Curriculum Guide · Courses
Advanced Contract Law
J.D. Course 584 (cross-listed) | 2 credit hours
A complete legal proposition ordinarily consists of arguments as to what the law is, and arguments as to what the law should be. Arguments of the latter type embody policy considerations, which in turn rest on moral theories. The course will discuss several normative theories and their application to contract (including commercial and consumer) law. As these theories underlie policy considerations in other spheres of private law, the course may contribute to other spheres as well. While the course assumes no prior familiarity with any non-legal discipline, it will integrate insights from such disciplines as economics, philosophy, psychology, and sociology. A significant part of the course will be dedicated to economic analysis of contract law, but we shall also discuss other perspectives, including liberal theories (contract as promise); theories of reliance and restitution; behavioral law and economics; relational contracts; redistribution through private law; and paternalism. The legal doctrines to which these theories will be applied include contract formation, disclosure duties, interpretation and gap filling, regulation, and remedies for breach of contract.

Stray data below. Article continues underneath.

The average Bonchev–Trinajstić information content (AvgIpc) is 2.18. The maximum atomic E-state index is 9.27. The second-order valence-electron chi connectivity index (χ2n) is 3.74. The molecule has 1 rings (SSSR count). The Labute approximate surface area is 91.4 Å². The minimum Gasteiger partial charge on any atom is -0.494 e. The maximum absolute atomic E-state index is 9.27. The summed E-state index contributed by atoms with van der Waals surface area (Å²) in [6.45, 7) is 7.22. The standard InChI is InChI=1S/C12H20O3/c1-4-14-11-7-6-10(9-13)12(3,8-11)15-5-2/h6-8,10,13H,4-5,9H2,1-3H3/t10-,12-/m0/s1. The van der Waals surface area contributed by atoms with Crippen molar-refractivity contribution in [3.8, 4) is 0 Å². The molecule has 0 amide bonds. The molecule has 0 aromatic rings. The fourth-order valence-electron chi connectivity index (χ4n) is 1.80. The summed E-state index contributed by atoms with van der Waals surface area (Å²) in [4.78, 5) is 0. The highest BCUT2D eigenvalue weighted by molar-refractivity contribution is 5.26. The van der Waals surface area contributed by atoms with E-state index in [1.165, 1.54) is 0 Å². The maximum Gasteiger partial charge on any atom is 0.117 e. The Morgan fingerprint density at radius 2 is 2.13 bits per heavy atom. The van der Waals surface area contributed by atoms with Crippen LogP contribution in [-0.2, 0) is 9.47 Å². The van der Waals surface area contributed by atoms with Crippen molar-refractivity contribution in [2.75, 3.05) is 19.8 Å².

This course will meet the first half of the Fall 2012 semester on the following Mondays and Wednesdays, 11:10 a.m. - 1:10 p.m.: Wed., 9/5, Mon., 9/10, Wed., 9/12, Wed., 9/19, Mon., 9/24, Mon., 10/1, Wed., 10/3, Tues., 10/ 9 (Monday classes meet), Wed., 10/10, Mon., 10/15, and Wed., 10/17. This class will also meet on Fri., 9/21 and Fri., 9/28.